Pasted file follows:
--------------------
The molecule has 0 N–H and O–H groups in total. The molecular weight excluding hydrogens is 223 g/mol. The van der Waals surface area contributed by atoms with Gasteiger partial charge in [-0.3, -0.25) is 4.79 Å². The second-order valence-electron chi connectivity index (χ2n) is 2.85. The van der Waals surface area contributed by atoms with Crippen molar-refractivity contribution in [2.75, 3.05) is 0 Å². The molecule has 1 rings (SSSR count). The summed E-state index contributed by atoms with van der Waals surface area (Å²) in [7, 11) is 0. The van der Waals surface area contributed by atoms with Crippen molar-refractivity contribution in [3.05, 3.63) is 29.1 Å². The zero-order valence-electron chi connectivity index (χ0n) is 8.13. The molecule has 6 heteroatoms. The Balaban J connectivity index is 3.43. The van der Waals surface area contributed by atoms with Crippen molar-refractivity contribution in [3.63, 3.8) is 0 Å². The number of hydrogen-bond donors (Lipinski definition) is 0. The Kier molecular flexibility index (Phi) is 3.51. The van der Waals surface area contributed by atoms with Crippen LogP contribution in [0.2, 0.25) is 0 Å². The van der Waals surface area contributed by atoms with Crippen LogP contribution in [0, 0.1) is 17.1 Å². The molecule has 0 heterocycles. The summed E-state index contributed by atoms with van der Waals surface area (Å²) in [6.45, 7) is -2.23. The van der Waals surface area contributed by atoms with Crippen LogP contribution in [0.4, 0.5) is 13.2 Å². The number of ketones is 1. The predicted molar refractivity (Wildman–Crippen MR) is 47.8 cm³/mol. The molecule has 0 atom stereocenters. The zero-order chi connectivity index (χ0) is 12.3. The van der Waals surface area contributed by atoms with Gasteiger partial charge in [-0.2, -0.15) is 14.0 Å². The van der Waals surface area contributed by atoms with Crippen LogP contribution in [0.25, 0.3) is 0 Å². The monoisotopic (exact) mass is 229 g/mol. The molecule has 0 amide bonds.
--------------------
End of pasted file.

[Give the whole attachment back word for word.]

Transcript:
The molecule has 0 N–H and O–H groups in total. The molecular weight excluding hydrogens is 223 g/mol. The van der Waals surface area contributed by atoms with Gasteiger partial charge in [-0.3, -0.25) is 4.79 Å². The second-order valence-electron chi connectivity index (χ2n) is 2.85. The van der Waals surface area contributed by atoms with Crippen molar-refractivity contribution in [2.75, 3.05) is 0 Å². The molecule has 1 rings (SSSR count). The summed E-state index contributed by atoms with van der Waals surface area (Å²) in [7, 11) is 0. The van der Waals surface area contributed by atoms with Crippen molar-refractivity contribution in [3.05, 3.63) is 29.1 Å². The zero-order valence-electron chi connectivity index (χ0n) is 8.13. The molecule has 6 heteroatoms. The Balaban J connectivity index is 3.43. The van der Waals surface area contributed by atoms with Crippen molar-refractivity contribution in [3.63, 3.8) is 0 Å². The number of hydrogen-bond donors (Lipinski definition) is 0. The Kier molecular flexibility index (Phi) is 3.51. The van der Waals surface area contributed by atoms with Crippen LogP contribution in [0.2, 0.25) is 0 Å². The van der Waals surface area contributed by atoms with Crippen LogP contribution in [0, 0.1) is 17.1 Å². The molecule has 0 heterocycles. The summed E-state index contributed by atoms with van der Waals surface area (Å²) in [6.45, 7) is -2.23. The van der Waals surface area contributed by atoms with Crippen LogP contribution in [0.4, 0.5) is 13.2 Å². The number of ketones is 1. The predicted molar refractivity (Wildman–Crippen MR) is 47.8 cm³/mol. The molecule has 0 atom stereocenters. The zero-order chi connectivity index (χ0) is 12.3. The van der Waals surface area contributed by atoms with Gasteiger partial charge in [-0.2, -0.15) is 14.0 Å². The van der Waals surface area contributed by atoms with Crippen LogP contribution in [0.25, 0.3) is 0 Å². The monoisotopic (exact) mass is 229 g/mol. The molecule has 0 amide bonds.